LEGISLATIVE ENCROACHMENTS.—Nor is there a hard and fast line between judicial and legislative acts. A law which is retrospective, or which declares or modifies existing rights, may often have the effect of a judicial decision. But although the application of the principle to particular facts may sometimes be difficult, the principle itself is clear. “It is said that that which distinguishes a judicial from a legislative act is, that the one is a determination of what the existing law is in relation to some existing thing already done or happened, while the other is a predetermination of what the law shall be for the regulation of all future cases falling under its provisions.” (Cooley, Const. Limitations, p. 91.) “The legislative power extends only to the making of laws, and in its exercise it is limited and restrained by the paramount authority of the federal and State constitutions. It cannot directly reach the property or vested rights of the citizen by providing for their forfeiture or transfer to another, without trial and judgment in the courts; for to do so would be the exercise of a power which belongs to another branch of the government, and is forbidden to the legislative.” (Newland v. Marsh, 19 Illinois, 383; Cooley, Const. Lim., p. 91.) “That is not legislation which adjudicates in a particular case, prescribes the rule contrary to the general law, and orders it to be enforced.” (Ervine's Appeal, 16 Penn. St. 266; Cooley, Const. Lim., p. 91.) “It is the province of judicial power to decide private disputes between or concerning persons; but of legislative power to regulate public concerns, and to make laws for the benefit and welfare of the State. Nor does the passage of private statutes conflict with these principles; because such statutes, when lawful, are enacted on petition, or by the consent of all concerned; or else they forbear to interfere with past transactions and vested rights.”—Merrill v. Sherburne, 1 N. Hamp. 203; cited Cooley, Const. Lim., p. 92.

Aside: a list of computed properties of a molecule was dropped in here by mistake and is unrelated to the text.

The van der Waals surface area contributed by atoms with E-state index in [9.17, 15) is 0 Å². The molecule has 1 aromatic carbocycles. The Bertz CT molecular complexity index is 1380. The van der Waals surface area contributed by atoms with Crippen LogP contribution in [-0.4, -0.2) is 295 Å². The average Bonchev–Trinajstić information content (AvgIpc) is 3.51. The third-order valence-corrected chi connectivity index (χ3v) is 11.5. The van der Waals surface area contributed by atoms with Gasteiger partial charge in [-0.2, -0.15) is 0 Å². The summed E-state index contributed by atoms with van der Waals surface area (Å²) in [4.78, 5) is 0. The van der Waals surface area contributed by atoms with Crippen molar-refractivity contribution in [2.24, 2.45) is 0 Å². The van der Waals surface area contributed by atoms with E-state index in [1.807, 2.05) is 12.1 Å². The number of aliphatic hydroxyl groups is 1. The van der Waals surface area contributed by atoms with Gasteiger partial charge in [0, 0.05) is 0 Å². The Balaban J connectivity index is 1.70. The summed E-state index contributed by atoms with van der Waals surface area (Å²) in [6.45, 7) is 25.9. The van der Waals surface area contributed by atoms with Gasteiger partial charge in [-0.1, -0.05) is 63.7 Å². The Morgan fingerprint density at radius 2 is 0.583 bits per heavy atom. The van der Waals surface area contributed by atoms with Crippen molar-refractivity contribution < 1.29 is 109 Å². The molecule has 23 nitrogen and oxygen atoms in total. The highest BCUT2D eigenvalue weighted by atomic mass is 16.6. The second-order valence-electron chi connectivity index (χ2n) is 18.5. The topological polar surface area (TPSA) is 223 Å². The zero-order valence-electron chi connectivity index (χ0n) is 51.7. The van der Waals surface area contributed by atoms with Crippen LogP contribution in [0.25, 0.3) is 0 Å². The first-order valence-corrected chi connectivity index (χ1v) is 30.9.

Great care must, however, be taken in applying American decisions as to the validity or invalidity of declaratory or retrospective legislation. Those decisions are based, not only upon the invasion of judicial power, but also upon certain specific limitations contained in the Federal and State Constitutions—such, for instance, as the prohibition against depriving any person of life, liberty, or property, without due process of law (Amendment V.), and the prohibition against laws impairing the obligation of contracts (Art. I., sec. x. l.). These limitations are the foundation of the rule that “vested rights must not be disturbed” (Cooley, Const. Lim., p. 357.) The length to which these principles are carried in the United States is forcibly stated by Lefroy, Legis. Power in Canada, pp. xlvi.-lx. The practical result is that retrospective or declaratory acts have usually been held void, apart altogether from the question of invasion of the judicial power, so far as they disturbed vested rights. For the definition and extent of this principle, see Cooley, Const. Lim., Ch. XI., on “The Protection to Property by ‘The Law of the Land.’ ” Under this Constitution, however, the principle would seem to have no application : for, although the protection to every man's life, liberty, or property, except as forfeited by the judgment of his peers, or the law of the land, is guaranteed by section 39 of Magna Charta, no constitutional limitation is thereby imposed on the plenary power of a colonial legislature. The propriety of any interference with these rights is a matter of legislative policy and morality, not of constitutional law. It is conceived that the following proposition stated by Lefroy (Legis. Power in Canada, p. 279) is applicable:—